The Green Owl Café was very well received by the community—we opened in late 2009. The people in the vegetarian/vegan community and Madison in general were very excited. We even had an unexpected line down the block for job interviews… it was actually a little scary and intimidating. I had a couple people helping me divide people up and doing short five-minute interviews—people really wanted to work here! It’s been pretty good here since then. We got Madison’s Favorite New Restaurant in 2010. We definitely got that “bump” of people who are always interested in trying new restaurants but since then our customers have been pretty consistent over time.

There are numerous awards that I’ve gotten that I feel very proud of. We got an award from PETA for having one of the best vegetarian BLT’s. We consistently win Madison’s favorite vegetarian restaurant from the Isthmus favorites and Madison Magazine’s food contest. I think the best part is just being here and making people happy.

I wear many hats. Today I was waiting tables, which I do from time to time when we are kind of short staffed. I started waiting tables a couple months ago because I realized I want to connect with my customers again. When I am in the kitchen or the office I am not getting that kind of exposure, so it’s kind of fun for me. Other than that, I fill-in in the kitchen as needed from dishwasher to prep cook to line cook. My daily tasks as restaurant owner are almost too numerous to list but they include payroll, paying invoices, running for supplies and various things like putting out fires and solving crazies with the computer system.

There are definitely some food safety issues that we don’t have to worry about as a vegetarian restaurant. When you’re not dealing with raw chicken or blood you don’t have to worry about those kinds of things. It’s just a really different feel…that kind of danger in the kitchen. Of course you still have to be careful and refrigerate things and watch out for expiration dates but there’s a difference when you’re working in a kitchen without meat. For the vegetarian employees and myself it makes it a lot more pleasant to deal with tofu versus deveining shrimp—something I never ever want to do again.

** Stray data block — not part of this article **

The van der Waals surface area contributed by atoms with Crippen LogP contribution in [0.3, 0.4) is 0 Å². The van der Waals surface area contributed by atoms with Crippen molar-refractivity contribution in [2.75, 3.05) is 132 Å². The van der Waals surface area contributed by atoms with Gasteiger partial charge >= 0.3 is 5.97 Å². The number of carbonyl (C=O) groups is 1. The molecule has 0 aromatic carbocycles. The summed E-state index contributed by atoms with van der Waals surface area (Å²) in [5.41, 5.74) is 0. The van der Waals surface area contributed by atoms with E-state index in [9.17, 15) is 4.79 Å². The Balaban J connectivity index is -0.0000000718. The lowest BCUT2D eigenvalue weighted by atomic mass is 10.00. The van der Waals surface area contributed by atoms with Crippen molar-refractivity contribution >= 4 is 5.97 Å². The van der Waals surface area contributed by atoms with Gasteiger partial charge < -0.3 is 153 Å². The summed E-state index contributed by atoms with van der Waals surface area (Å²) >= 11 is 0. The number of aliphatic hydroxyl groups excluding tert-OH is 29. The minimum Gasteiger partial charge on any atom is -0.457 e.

Unfortunately, there is currently this big movement of meat-focused restaurants that use the entire animal, which I suppose if you are going to eat meat, it’s the right way to do it. Less waste. Maybe not the best timing for Green Owl because it seems like all of the sudden eating animal hearts and things like that were kind of the rage. I still think that there’s a core population of vegetarians and vegans that really appreciate us and there’s also meat eaters who enjoy eating a different type of cuisine here at the Green Owl.

We are just trying to offer vegetarian “comfort food.” The overarching theme is vegetarian so we can do a lot of different ethnicities and things…we have a sesame peanut noodle dish, an African sweet potato stew, and then we do some things that sort of replicate meat dishes like the TLT with avocado which is a tempeh bacon that we make in house—it doesn’t really taste like a BLT from what I remember, but it’s just a really good sandwich in its own right. The TLT is definitely one of our most popular items. It’s the variety of different food choices that make people happy.